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U.S. Navy Hires Active-Duty Drag Queen to Boost Recruitment Numbers

The prevalence of the left’s woke and progressive agenda in American society has extended to all areas, which has made the United States appear weaker to other nations. To address a decrease in recruitment, the U.S. Navy employed an active-duty drag queen as a “Digital Ambassador” to entice men to enlist in the military branch.

The U.S. Navy’s decision to hire an active-duty drag queen, Yeoman 2nd Class Joshua Kelley, as a “Digital Ambassador” to attract more men to join the Navy may not be effective in recruiting the right candidates. Some people fear that this approach may attract only feminist men who are easily offended and not suitable for military service. Kelley, who performs under the stage name “Harpy Daniels,” is a TikTok influencer with over 1.3 million likes on the platform. 

Although Kelley claims to be an advocate for those who have been oppressed in the service, the performer’s opinions are not endorsed by the Department of Defense or the Department of the Navy. In an Instagram post, Kelley expressed gratitude to the Navy for the opportunity to share their drag experience with fellow sailors and to continue being an advocate and representation of queer sailors.

In an interview with the USS Museum Constitution, Yeoman 2nd Class Joshua Kelley, also known as “Harpy Daniels,” stated that he participated in a lip sync competition while deployed on the aircraft carrier USS Ronald Reagan. For the performance, he dressed in full drag, complete with hair and makeup resembling a pin-up doll. Kelley claimed that his performance, which he described as “woke drag,” had a positive impact on someone who was feeling suicidal, who then thanked him for momentarily helping them forget their struggles.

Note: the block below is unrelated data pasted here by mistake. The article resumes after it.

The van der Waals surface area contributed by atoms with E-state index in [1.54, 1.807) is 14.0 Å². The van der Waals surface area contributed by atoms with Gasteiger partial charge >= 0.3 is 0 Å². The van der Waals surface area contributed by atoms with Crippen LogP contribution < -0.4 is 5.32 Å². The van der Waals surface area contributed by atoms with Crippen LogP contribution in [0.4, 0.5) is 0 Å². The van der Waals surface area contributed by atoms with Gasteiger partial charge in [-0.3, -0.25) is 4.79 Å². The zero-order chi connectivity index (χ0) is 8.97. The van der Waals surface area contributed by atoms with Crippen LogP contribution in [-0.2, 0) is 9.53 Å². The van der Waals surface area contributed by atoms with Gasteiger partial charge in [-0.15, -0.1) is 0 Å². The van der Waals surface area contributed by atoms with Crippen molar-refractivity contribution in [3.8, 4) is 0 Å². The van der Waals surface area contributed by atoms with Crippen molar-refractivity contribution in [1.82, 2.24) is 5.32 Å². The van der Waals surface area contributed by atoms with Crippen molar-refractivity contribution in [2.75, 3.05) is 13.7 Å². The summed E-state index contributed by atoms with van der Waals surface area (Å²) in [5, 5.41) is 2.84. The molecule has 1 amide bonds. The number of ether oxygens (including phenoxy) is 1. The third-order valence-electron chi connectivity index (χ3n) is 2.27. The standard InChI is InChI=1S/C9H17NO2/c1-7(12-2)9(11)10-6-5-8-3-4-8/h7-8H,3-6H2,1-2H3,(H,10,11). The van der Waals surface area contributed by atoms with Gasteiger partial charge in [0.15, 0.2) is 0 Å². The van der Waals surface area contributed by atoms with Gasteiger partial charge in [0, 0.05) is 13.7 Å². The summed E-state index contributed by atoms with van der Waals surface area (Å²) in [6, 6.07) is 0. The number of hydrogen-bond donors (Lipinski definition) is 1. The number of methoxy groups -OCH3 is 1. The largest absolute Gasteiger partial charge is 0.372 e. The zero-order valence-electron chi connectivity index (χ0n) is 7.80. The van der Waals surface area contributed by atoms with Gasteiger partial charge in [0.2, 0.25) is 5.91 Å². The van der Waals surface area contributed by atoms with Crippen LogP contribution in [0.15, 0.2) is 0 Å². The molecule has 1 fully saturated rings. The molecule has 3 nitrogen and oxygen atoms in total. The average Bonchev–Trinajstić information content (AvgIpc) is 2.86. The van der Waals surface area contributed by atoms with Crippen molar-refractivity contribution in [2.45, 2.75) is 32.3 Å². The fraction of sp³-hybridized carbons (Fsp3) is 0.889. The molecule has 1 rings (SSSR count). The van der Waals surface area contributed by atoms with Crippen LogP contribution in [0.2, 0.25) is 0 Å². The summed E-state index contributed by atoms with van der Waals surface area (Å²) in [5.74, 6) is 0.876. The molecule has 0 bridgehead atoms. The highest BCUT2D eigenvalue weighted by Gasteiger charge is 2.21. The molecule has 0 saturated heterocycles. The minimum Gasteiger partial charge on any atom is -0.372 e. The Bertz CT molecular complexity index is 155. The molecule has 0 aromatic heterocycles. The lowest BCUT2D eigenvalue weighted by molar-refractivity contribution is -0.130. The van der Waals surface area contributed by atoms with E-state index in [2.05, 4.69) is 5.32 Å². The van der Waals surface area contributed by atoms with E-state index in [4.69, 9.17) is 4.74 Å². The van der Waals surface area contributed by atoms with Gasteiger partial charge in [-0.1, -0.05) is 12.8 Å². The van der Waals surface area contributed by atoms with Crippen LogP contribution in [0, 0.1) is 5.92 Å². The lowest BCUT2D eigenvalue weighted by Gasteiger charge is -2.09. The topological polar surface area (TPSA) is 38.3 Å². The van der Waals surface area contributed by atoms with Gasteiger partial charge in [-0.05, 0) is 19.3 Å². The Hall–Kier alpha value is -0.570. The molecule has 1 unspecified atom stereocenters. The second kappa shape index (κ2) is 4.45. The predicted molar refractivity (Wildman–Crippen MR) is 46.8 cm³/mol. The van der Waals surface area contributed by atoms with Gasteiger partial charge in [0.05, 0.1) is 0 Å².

Kelley has reportedly expressed a desire to compete on the reality show RuPaul’s Drag Race as one of the first active service members to do so, rather than focusing on his duty to protect the country.

Fox News was informed by a Navy representative that the Navy is currently reviewing the structure of the program, which previously had five active-duty members, and determining how it will continue in the future. 

This program was initiated as the Navy is seeking to expand its numbers to 347,000 service members by 2024, which is an increase from the current 341,736 serving in fiscal year 2023.

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